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  • Latest Post - ‏2011-09-13T11:50:36Z by Ruwin
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Pinned topic How to identify classes with finalizers

‏2009-06-23T21:24:19Z |
When analysing verbosegc from WebSphere using a tool like IBM Monitoring and Diagnostic Tools for Java - Garbage Collection and Memory Visualizer it warns about a large number of objects queued for finalizing.
The question is, how can a WebSphere system administrator determine which classes are 'guilty' of using finalizers?
The answer "Ask the developer" is not good enough because in this case there is a 'them and us' relationship between the people running the production system (and trying to tune it) and the developers who provide the apps.
What I need is tool or perhaps a trace option that can produce a list of the objects queued for finalizing so guilt can be properly attributed.
Anyone any suggestions?
Updated on 2011-09-13T11:50:36Z at 2011-09-13T11:50:36Z by Ruwin
  • Ruwin
    1 Post

    Re: How to identify classes with finalizers

    Did you ever solve this question?

    I have been struggling with the same question for a while now. In JVMs prior to Java 5, they were visible in a heapdump, but with Java 5 or higher they don't show in the heapdump anymore.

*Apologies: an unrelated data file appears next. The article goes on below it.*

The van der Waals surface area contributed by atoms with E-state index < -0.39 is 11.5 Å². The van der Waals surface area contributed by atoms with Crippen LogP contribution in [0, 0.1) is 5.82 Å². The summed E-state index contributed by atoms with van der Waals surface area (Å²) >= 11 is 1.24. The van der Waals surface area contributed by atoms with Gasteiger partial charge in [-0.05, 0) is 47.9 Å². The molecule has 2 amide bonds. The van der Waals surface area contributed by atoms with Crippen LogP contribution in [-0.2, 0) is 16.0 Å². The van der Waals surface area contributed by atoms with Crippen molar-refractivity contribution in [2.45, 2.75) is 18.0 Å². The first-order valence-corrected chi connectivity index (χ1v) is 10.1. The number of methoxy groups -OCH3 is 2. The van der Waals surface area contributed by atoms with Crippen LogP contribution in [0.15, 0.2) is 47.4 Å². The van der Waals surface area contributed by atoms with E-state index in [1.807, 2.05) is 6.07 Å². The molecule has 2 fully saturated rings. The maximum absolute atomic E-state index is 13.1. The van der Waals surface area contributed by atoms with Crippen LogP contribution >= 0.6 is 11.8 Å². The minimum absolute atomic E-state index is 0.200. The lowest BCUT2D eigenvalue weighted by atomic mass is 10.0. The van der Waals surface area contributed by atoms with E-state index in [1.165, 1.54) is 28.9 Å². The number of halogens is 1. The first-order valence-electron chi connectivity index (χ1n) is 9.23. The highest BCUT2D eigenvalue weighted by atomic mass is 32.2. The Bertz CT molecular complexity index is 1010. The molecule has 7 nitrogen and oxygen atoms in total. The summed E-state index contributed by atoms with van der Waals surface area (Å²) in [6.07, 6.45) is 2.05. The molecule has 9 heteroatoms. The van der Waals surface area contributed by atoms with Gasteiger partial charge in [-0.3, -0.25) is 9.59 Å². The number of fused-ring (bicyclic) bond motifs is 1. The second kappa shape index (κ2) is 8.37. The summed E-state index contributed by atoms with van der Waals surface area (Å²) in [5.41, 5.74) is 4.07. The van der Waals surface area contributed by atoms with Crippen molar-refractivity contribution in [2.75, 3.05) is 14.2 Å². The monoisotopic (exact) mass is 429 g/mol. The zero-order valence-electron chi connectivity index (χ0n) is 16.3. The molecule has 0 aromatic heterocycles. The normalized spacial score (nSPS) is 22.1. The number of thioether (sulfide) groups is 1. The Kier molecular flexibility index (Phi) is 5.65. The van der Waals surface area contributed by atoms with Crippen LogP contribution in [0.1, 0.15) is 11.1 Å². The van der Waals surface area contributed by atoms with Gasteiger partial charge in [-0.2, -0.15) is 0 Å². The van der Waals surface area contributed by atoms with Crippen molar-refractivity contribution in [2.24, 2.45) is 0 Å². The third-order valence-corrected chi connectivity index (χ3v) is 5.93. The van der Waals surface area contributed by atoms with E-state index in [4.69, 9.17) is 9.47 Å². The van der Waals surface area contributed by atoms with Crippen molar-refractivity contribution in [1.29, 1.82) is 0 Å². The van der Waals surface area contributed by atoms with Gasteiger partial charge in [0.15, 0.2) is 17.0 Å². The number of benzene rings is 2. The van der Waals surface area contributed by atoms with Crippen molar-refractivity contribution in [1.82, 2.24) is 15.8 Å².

The way I have it working on my windows machine with WebSphere 6.1 (java 5) is ugly, and I wonder if there is a better way.

    This is how I can see the classes that are finalized
    Add the following to the generic JVM arguments:
    -Xtrace:methods={java/lang/J9VMInternals.runFinalize()},print=mt -Xjit:exclude={java/lang/J9VMInternals.runFinalize*}

    Sample output in which java/util/zip/Inflater is the Class with the finalizer:
    11:04:12.974*0x14beae00 mt.3 > java/lang/J9VMInternals.runFinalize(Ljava/lang/Object;)V Bytecode static method
    11:04:12.974 0x14beae00 mt.19 - Static method arguments: (java/util/zip/Inflater@005ACDB8)
    11:04:12.974 0x14beae00 mt.9 < java/lang/J9VMInternals.runFinalize(Ljava/lang/Object;)V Bytecode static method
    The -Xtrace command traces the method that will execute the finalizer and also prints the argument which is the class we are looking for. To keep the logfile small I only included this particular method in the trace.
    The jit:exclude command prevents the method from being compiled by the JIT compiler. This is needed since the argument of the method will not be shown in the trace ones the method is compiled by the JIT compiler. Only this method is excluded to keep the performance impact to a minimum.

    Ruwin Veldwijk